SM and LG conceptualized and performed the experiments, analyzed and interpreted the data, and wrote the manuscript. MC performed muscle autophagy analysis. PBr contributed to mouse treatments. MB and BB contributed to muscle experiments. PBo coordinated the study and contributed to manuscript writing and revision. ML contributed to mouse treatments. All authors contributed to the article and approved the submitted version.

Funding

This work was supported by the Italian Ministry of University and Research (Grants 2015FBNB5Y and 201742SBXA), the Telethon Foundation (Grants GGP14202 and GGP19229), the Cariparo Foundation, and the University of Padova.

Conflict of Interest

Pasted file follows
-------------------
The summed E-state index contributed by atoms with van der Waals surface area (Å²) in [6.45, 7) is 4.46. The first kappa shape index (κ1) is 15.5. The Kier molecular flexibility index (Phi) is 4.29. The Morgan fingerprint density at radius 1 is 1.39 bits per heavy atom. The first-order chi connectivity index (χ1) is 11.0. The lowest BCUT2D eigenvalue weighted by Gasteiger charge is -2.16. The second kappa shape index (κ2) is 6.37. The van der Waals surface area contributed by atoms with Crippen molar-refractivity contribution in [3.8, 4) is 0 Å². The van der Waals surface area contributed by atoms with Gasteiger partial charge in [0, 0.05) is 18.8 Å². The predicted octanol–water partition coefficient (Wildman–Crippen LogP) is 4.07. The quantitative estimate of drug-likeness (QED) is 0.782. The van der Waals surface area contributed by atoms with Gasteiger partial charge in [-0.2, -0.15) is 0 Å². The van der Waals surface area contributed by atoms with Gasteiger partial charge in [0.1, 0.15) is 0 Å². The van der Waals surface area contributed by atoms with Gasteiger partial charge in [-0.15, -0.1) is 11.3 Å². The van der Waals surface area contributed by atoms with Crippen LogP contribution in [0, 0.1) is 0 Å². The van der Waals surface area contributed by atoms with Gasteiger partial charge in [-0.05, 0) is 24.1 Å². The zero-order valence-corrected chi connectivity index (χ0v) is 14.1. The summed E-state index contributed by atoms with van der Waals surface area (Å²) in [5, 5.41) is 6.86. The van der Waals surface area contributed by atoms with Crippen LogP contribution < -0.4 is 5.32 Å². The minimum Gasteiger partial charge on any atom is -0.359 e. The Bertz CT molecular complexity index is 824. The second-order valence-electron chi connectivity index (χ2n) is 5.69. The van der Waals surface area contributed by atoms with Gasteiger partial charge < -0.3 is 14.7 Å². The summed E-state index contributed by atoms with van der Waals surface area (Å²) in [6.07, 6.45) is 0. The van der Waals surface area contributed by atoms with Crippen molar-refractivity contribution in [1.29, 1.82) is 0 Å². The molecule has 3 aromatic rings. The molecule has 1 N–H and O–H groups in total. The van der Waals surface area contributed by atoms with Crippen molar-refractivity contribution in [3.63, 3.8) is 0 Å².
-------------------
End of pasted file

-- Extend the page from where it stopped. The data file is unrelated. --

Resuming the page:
The authors declare that the research was conducted in the absence of any commercial or financial relationships that could be construed as a potential conflict of interest.

Acknowledgments

We thank Martina La Spina for her involvement in the initial study, Mario Zoratti for providing the Pt powder, and Dario Bizzotto for the maintenance of knockout mouse colonies. We thank all the members of Bonaldo lab for helpful discussions and suggestions.

Supplementary Material

The Supplementary Material for this article can be found online at: https://www.frontiersin.org/articles/10.3389/fcell.2020.580933/full#supplementary-material

FIGURE S1 | A single bout of pterostilbene induces LC3B lipidation in Col6a1–/– mice. Western blot analysis for LC3B (left panel) and relative densitometric quantification (right panel) in protein extracts of TA muscle from Col6a1–/– mice treated with a single oral gavage of vehicle or Pt (90.2 mg/kg body weight) and sacrificed 8 h after the treatment. GAPDH was used as a loading control. Data are shown as mean ± s.e.m. (n = 3–4; P < 0.05). Veh, vehicle.